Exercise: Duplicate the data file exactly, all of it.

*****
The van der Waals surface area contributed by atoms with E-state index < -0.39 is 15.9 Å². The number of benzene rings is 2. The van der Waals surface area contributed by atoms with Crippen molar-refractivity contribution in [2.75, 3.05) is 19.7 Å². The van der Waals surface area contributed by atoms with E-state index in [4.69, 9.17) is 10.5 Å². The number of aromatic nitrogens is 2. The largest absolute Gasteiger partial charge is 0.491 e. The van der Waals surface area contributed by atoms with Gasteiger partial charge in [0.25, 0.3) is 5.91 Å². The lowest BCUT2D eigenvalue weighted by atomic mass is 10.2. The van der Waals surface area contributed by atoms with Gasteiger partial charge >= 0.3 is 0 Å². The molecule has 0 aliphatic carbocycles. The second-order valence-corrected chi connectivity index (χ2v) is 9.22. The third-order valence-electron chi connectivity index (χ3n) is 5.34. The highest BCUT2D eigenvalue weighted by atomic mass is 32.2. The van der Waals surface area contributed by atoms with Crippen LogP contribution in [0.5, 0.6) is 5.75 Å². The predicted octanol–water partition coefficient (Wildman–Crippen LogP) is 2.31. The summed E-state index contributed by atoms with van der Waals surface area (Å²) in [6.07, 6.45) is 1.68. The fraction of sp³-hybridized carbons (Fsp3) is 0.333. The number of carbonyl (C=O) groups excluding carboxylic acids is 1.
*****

The van der Waals surface area contributed by atoms with E-state index < -0.39 is 15.9 Å². The number of benzene rings is 2. The van der Waals surface area contributed by atoms with Crippen molar-refractivity contribution in [2.75, 3.05) is 19.7 Å². The van der Waals surface area contributed by atoms with E-state index in [4.69, 9.17) is 10.5 Å². The number of aromatic nitrogens is 2. The largest absolute Gasteiger partial charge is 0.491 e. The van der Waals surface area contributed by atoms with Gasteiger partial charge in [0.25, 0.3) is 5.91 Å². The lowest BCUT2D eigenvalue weighted by atomic mass is 10.2. The van der Waals surface area contributed by atoms with Gasteiger partial charge >= 0.3 is 0 Å². The molecule has 0 aliphatic carbocycles. The second-order valence-corrected chi connectivity index (χ2v) is 9.22. The third-order valence-electron chi connectivity index (χ3n) is 5.34. The highest BCUT2D eigenvalue weighted by atomic mass is 32.2. The van der Waals surface area contributed by atoms with Crippen LogP contribution in [0.5, 0.6) is 5.75 Å². The predicted octanol–water partition coefficient (Wildman–Crippen LogP) is 2.31. The summed E-state index contributed by atoms with van der Waals surface area (Å²) in [6.07, 6.45) is 1.68. The fraction of sp³-hybridized carbons (Fsp3) is 0.333. The number of carbonyl (C=O) groups excluding carboxylic acids is 1.